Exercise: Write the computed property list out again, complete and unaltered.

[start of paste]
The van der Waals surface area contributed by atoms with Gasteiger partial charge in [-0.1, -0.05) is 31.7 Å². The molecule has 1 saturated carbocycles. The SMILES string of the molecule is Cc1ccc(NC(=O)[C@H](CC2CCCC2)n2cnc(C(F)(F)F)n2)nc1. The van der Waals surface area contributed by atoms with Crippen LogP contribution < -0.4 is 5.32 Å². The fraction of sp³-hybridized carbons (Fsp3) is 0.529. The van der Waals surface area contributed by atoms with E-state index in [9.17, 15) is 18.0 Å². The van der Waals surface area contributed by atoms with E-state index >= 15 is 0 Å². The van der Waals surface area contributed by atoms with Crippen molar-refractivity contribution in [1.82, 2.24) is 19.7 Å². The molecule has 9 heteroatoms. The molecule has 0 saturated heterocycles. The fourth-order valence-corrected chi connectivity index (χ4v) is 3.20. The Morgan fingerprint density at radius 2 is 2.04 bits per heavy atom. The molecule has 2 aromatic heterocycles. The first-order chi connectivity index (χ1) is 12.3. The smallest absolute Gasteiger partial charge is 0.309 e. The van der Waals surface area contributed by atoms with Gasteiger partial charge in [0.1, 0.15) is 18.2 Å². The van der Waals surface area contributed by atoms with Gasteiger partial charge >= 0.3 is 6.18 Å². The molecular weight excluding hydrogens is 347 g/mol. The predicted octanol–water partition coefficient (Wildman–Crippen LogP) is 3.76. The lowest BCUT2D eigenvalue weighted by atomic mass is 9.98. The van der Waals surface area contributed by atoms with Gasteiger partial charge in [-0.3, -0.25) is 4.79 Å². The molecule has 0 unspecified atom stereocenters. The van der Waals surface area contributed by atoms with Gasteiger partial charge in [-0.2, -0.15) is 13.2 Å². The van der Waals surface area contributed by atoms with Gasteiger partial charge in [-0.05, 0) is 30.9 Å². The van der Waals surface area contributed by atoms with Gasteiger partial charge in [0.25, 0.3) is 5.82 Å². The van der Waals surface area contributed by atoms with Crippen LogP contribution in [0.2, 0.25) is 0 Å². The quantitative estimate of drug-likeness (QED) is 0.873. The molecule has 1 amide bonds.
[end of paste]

The van der Waals surface area contributed by atoms with Gasteiger partial charge in [-0.1, -0.05) is 31.7 Å². The molecule has 1 saturated carbocycles. The SMILES string of the molecule is Cc1ccc(NC(=O)[C@H](CC2CCCC2)n2cnc(C(F)(F)F)n2)nc1. The van der Waals surface area contributed by atoms with Crippen LogP contribution < -0.4 is 5.32 Å². The fraction of sp³-hybridized carbons (Fsp3) is 0.529. The van der Waals surface area contributed by atoms with E-state index in [9.17, 15) is 18.0 Å². The van der Waals surface area contributed by atoms with E-state index >= 15 is 0 Å². The van der Waals surface area contributed by atoms with Crippen molar-refractivity contribution in [1.82, 2.24) is 19.7 Å². The molecule has 9 heteroatoms. The molecule has 0 saturated heterocycles. The fourth-order valence-corrected chi connectivity index (χ4v) is 3.20. The Morgan fingerprint density at radius 2 is 2.04 bits per heavy atom. The molecule has 2 aromatic heterocycles. The first-order chi connectivity index (χ1) is 12.3. The smallest absolute Gasteiger partial charge is 0.309 e. The van der Waals surface area contributed by atoms with Gasteiger partial charge in [0.1, 0.15) is 18.2 Å². The van der Waals surface area contributed by atoms with Gasteiger partial charge >= 0.3 is 6.18 Å². The molecular weight excluding hydrogens is 347 g/mol. The predicted octanol–water partition coefficient (Wildman–Crippen LogP) is 3.76. The lowest BCUT2D eigenvalue weighted by atomic mass is 9.98. The van der Waals surface area contributed by atoms with Gasteiger partial charge in [-0.3, -0.25) is 4.79 Å². The molecule has 0 unspecified atom stereocenters. The van der Waals surface area contributed by atoms with Gasteiger partial charge in [-0.2, -0.15) is 13.2 Å². The van der Waals surface area contributed by atoms with Gasteiger partial charge in [-0.05, 0) is 30.9 Å². The van der Waals surface area contributed by atoms with Gasteiger partial charge in [0.25, 0.3) is 5.82 Å². The van der Waals surface area contributed by atoms with Crippen LogP contribution in [0.2, 0.25) is 0 Å². The quantitative estimate of drug-likeness (QED) is 0.873. The molecule has 1 amide bonds.